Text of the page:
The influence of commonly used steeping times and temperatures, as well as leaf size on the antioxidant activity and sensory attributes of tea were studied. Five unblended white and green tea samples from China and Malawi, infused in hot (70 °C and 90 °C; 7 min) or cold water (room temperature: 15, 30, 60, or 120 min) either as whole leaves or as milled, were analyzed. Total phenolic and flavonoid contents as well as antioxidant power (ABTS assay) were measured. The results show that the maximum extraction efficiency occurs with cold water for 120 min and with hot water at 90 °C and that only in the case of teas from whole, large leaves, the extraction was greater in cold than in hot infusions. Moreover, tea infusions prepared from milled leaves have the greatest antioxidant activity. In the sensory evaluation of some of the tea infusions, white teas were perceived more fragrant than green ones and were judged as the most favorite by the majority of the judges, especially for the brew prepared in cold water from whole leaves; all infusions obtained from the milled leaves in fact have a more bitter and astringent taste.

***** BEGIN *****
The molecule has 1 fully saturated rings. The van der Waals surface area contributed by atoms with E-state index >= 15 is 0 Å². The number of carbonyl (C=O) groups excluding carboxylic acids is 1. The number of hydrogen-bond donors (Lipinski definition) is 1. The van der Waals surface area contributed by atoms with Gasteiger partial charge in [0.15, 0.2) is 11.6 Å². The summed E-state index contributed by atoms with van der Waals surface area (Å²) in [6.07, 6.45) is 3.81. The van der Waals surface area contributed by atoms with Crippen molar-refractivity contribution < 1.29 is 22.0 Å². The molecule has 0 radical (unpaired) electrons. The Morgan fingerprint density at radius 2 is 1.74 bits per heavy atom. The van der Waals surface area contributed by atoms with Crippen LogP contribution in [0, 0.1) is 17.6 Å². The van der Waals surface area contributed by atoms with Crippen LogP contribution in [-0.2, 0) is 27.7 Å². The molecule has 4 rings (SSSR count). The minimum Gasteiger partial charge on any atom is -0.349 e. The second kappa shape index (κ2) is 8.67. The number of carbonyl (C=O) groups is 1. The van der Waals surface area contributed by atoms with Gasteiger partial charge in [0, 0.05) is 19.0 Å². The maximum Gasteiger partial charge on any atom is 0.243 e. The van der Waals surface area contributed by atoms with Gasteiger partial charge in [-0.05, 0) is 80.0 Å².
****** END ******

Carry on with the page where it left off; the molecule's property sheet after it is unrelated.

Keywords: Antioxidant activity; flavonoid; sensory evaluation; tea extract; total phenolic content.